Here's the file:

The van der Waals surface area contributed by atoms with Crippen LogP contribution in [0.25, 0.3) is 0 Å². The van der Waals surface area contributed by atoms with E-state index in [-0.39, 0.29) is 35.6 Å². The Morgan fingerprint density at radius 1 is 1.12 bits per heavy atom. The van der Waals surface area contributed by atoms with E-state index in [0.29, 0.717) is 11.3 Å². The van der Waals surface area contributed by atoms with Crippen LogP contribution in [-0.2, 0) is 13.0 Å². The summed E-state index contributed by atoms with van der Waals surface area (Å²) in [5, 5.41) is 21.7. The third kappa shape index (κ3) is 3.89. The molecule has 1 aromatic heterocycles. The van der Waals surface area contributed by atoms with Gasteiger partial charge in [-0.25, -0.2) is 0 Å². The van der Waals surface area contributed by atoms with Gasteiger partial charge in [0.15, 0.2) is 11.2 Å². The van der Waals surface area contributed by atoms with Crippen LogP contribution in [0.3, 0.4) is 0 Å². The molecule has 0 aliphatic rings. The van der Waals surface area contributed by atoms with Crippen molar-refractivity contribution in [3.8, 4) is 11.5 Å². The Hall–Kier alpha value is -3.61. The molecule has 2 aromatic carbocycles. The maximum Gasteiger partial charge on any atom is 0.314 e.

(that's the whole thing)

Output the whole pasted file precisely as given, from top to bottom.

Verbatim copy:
The van der Waals surface area contributed by atoms with Crippen LogP contribution in [0.25, 0.3) is 0 Å². The van der Waals surface area contributed by atoms with E-state index in [-0.39, 0.29) is 35.6 Å². The Morgan fingerprint density at radius 1 is 1.12 bits per heavy atom. The van der Waals surface area contributed by atoms with E-state index in [0.29, 0.717) is 11.3 Å². The van der Waals surface area contributed by atoms with Crippen LogP contribution in [-0.2, 0) is 13.0 Å². The summed E-state index contributed by atoms with van der Waals surface area (Å²) in [5, 5.41) is 21.7. The third kappa shape index (κ3) is 3.89. The molecule has 1 aromatic heterocycles. The van der Waals surface area contributed by atoms with Gasteiger partial charge in [-0.25, -0.2) is 0 Å². The van der Waals surface area contributed by atoms with Gasteiger partial charge in [0.15, 0.2) is 11.2 Å². The van der Waals surface area contributed by atoms with Crippen LogP contribution in [0.3, 0.4) is 0 Å². The molecule has 0 aliphatic rings. The van der Waals surface area contributed by atoms with Crippen molar-refractivity contribution in [3.8, 4) is 11.5 Å². The Hall–Kier alpha value is -3.61. The molecule has 2 aromatic carbocycles. The maximum Gasteiger partial charge on any atom is 0.314 e.